Thursday, October 3 at 12:00pm to 1:00pm
Law Building (LAW), 3500
401 East Peltason Drive Irvine, CA 92697-8000
Jonathan Glater, Professor of Law, UCI School of Law
Higher education law, criminal law, corporate law, white collar crime and securities fraud
Sovereign Shields: Student Loan Servicing and the End of State Law
In litigation against private companies that service student loans on behalf of the federal government, borrowers have accused servicers of violating state consumer protection laws. The battle over whether these state laws can be used to enforce accountability likely turns on whether the servicers can shield themselves from liability by asserting that they are protected by the doctrines that protect federal government entitles. Potentially at stake is nothing less than the ability of states to protect their residents from misconduct by the myriad businesses hired by the federal government to contract on its behalf – as well as, of course, the ability of student borrowers to proceed with claims that servicers’ misconduct has had ruinous effects on their financial lives.
Servicers seek to benefit from any or all of a handful of powerful doctrines. One is federal preemption of state law, arguing that the Higher Education Act precludes state legislation and regulation of servicer conduct. Another is the distinct right of the federal government to dictate the limits of regulation of its conduct, and perhaps that of its hired help, by the states. And yet another is the ability of the federal government, under the doctrine of sovereign immunity, to define where and when it can be sued.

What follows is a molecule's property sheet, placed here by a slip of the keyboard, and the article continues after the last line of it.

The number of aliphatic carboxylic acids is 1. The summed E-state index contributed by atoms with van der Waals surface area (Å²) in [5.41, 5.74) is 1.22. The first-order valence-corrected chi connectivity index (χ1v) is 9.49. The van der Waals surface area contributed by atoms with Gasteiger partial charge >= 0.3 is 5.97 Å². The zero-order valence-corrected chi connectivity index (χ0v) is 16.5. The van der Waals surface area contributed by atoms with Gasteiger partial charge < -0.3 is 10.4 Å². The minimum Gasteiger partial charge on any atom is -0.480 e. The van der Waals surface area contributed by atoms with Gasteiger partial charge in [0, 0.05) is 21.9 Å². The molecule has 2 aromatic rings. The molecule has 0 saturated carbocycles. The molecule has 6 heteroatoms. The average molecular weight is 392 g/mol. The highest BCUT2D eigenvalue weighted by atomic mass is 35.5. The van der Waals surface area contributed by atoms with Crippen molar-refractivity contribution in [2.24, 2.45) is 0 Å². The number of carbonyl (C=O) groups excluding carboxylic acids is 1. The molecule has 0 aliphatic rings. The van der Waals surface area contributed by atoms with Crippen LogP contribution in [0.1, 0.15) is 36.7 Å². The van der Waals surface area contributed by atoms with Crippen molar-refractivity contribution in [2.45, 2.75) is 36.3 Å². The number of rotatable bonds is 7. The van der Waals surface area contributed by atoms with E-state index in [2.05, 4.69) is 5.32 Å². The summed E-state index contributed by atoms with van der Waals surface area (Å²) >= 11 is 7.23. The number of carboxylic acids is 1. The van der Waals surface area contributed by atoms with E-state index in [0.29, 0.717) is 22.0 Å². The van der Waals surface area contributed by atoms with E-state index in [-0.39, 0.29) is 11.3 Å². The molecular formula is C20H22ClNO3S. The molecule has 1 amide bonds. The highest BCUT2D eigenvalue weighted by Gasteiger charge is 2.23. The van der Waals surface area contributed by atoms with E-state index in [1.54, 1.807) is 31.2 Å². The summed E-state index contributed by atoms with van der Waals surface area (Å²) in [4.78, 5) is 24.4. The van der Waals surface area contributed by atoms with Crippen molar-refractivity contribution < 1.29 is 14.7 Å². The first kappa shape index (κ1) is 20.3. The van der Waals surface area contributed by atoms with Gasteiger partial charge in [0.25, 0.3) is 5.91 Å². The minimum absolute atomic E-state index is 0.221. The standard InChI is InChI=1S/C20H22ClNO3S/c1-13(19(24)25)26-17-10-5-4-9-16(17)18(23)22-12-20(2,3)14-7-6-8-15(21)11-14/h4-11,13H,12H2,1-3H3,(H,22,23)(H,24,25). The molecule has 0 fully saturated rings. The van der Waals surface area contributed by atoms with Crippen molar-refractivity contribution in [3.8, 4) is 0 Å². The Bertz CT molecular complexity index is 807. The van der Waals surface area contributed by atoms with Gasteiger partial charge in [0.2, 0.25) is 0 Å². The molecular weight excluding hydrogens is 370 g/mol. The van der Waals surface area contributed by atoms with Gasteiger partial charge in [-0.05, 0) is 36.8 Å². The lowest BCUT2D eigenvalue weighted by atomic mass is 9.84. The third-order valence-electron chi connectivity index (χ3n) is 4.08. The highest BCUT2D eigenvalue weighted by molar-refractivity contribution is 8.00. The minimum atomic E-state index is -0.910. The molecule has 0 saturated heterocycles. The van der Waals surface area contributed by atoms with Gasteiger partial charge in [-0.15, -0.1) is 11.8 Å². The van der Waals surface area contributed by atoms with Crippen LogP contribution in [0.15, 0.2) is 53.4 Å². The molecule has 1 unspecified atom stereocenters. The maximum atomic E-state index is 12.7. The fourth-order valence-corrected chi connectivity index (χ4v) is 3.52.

This Article explores whether and/or how far that immunity extends to cover non-governmental entities. This is the question of “derivative supremacy.” Derivative supremacy refers to these three doctrines –preemption, derivative sovereign immunity, and intergovernmental immunity –that nongovernmental actors now seek to exploit to take advantage of the protections enjoyed by the federal government, to avoid potential liability. The Article untangles the doctrine, outlines the risks if servicers are successful in arguing for derivative supremacy, and offers potential solutions to prevent a radical shift in the balance of power among the federal government, the private corporate actors it hires, states, and consumers.
Lunch will be provided.
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